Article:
With the increasing amount of players returning home from abroad, it is a worrying factor that South Africa and Bafana Bafana in particular no longer has a strong European presence.
The likes of Lucas Radebe, Aaron Mokoena, Quinton Fortune, Benni McCarthy, Steven Pienaar, amongst others, have all retired after establishing themselves in Europe’s top leagues.
At present, only Bongani Zungu, Keagan Dolly, Lebohang Phiri and Lebogang Mothiba seem to be acquitting themselves in the French Ligue 1, while Kamohelo Mokotjo is making great strides in the English Championship.
Palacios believes this is down to players becoming too comfortable with their earnings in the PSL, while a lack of commitment restricts them from showcasing their talent.
“Back in the day there was no money in the PSL, but now we have money and some players think differently – buy expensive cars, private life is different, no commitment,” said Palacios.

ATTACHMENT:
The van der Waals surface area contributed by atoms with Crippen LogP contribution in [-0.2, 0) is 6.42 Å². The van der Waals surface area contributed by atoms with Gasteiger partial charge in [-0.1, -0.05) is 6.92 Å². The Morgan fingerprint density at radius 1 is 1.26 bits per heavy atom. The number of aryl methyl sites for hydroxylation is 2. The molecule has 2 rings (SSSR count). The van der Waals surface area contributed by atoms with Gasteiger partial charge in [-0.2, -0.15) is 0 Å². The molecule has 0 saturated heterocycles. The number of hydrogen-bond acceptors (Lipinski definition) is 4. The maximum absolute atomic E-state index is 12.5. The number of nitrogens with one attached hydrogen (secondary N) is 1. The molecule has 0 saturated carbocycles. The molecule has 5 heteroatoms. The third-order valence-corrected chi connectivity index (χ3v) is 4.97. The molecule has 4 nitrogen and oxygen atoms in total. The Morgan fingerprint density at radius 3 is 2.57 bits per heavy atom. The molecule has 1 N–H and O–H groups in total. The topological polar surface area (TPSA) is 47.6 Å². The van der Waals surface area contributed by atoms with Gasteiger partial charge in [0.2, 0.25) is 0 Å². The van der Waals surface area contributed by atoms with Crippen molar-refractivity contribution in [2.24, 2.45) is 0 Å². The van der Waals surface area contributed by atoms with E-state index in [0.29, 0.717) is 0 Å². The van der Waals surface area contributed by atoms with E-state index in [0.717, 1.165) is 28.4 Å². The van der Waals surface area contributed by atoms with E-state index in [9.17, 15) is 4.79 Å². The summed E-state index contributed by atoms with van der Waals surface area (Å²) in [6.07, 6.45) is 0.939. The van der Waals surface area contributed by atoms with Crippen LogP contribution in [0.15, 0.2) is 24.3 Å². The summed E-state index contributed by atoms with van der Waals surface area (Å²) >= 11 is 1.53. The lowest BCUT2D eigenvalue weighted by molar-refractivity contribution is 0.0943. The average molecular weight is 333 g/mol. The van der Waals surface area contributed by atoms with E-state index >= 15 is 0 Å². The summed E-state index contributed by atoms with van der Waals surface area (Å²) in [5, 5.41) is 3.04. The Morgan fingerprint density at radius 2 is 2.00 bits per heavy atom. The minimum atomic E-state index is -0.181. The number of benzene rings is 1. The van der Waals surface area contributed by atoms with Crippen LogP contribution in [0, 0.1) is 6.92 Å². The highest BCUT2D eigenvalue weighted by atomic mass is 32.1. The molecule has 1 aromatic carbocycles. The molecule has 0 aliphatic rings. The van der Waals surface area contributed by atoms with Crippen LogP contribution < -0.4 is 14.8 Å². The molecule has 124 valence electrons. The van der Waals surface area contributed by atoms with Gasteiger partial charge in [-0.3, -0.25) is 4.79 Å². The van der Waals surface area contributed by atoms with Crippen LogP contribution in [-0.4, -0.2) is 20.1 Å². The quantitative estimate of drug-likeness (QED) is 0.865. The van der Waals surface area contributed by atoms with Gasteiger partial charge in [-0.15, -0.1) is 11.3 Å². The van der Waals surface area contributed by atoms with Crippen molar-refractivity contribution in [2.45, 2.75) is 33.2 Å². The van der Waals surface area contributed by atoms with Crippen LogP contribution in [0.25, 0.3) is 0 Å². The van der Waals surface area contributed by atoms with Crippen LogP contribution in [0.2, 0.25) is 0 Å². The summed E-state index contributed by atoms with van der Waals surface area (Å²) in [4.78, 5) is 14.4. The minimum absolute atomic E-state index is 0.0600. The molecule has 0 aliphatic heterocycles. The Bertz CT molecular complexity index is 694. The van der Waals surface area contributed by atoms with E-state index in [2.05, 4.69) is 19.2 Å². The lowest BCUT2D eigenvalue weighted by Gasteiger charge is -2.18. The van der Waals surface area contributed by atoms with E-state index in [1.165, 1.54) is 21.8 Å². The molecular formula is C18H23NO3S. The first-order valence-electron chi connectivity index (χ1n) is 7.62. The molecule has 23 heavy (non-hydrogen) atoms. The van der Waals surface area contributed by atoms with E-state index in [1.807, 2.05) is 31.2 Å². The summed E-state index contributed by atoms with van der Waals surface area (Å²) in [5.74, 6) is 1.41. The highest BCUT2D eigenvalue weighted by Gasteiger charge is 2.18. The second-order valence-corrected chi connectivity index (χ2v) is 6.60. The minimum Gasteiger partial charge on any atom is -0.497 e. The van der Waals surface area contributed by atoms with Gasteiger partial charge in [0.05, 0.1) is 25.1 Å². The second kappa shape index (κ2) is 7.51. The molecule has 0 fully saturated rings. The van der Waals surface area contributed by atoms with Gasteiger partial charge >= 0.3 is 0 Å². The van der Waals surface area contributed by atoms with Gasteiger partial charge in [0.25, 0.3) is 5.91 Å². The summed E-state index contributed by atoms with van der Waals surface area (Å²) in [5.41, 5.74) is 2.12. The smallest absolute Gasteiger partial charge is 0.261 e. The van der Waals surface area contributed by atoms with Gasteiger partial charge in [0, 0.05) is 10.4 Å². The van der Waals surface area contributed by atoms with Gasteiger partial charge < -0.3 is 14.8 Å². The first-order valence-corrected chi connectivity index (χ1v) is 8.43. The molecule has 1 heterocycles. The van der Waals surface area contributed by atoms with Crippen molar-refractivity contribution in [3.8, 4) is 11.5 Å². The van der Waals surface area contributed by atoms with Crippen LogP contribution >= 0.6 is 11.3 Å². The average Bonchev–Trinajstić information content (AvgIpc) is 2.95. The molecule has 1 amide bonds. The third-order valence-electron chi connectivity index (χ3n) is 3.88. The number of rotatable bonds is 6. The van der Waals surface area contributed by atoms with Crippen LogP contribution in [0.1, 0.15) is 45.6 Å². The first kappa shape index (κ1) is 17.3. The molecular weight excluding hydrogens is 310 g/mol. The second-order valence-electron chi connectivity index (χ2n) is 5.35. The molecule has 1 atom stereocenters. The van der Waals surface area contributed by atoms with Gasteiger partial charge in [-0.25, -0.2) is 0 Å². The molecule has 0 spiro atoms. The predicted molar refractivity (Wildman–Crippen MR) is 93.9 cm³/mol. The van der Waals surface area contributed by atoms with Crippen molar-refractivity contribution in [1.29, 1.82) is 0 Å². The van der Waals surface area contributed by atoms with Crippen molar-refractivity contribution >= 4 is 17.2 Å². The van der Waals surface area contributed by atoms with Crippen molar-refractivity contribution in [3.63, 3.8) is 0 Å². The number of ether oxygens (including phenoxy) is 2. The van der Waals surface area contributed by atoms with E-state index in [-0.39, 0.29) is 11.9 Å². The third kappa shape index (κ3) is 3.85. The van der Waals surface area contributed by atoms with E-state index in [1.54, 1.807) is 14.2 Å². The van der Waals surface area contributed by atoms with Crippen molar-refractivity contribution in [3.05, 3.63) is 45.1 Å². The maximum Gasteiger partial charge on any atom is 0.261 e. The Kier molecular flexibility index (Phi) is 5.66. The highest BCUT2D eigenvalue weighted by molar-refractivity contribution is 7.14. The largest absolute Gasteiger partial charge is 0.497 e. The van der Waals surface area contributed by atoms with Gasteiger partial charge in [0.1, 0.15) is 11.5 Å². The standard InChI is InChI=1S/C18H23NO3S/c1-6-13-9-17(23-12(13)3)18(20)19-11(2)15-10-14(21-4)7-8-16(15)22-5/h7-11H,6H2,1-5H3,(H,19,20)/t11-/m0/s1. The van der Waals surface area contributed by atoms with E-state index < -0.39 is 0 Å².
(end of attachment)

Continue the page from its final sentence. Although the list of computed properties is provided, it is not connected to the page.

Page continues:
“Because South African players are too comfortable, there’s no ambition. This is something that copies from the PSL to the national team.
“I always say, and I never want to change this, South Africa has better talent than any country in Africa.”
Using former Bafana Bafana and Tottenham Hotspur defender Mbulelo Mabizela as an example, Palacios stresses that until South African players fix their attitudes and become disciplined off the field, finding their feet amongst Europe’s elite will remain all but a pipe dream.
“One time I went to Chelsea, and the technical director, who worked at Tottenham before, said to me, ‘OJ Mabizela, geez, such a great player!’” he added.
“’But you know what was the problem? Attitude, discipline, behaviour, arrived late for training, and the different culture – he would fly for this funeral, traditional [ceremony], and he never settled.’
“A lot of coaches in Europe say this to you, and I tell you the truth, ‘South African players are great but their problem is attitude, commitment, dedication..’ and this is a problem we do have.”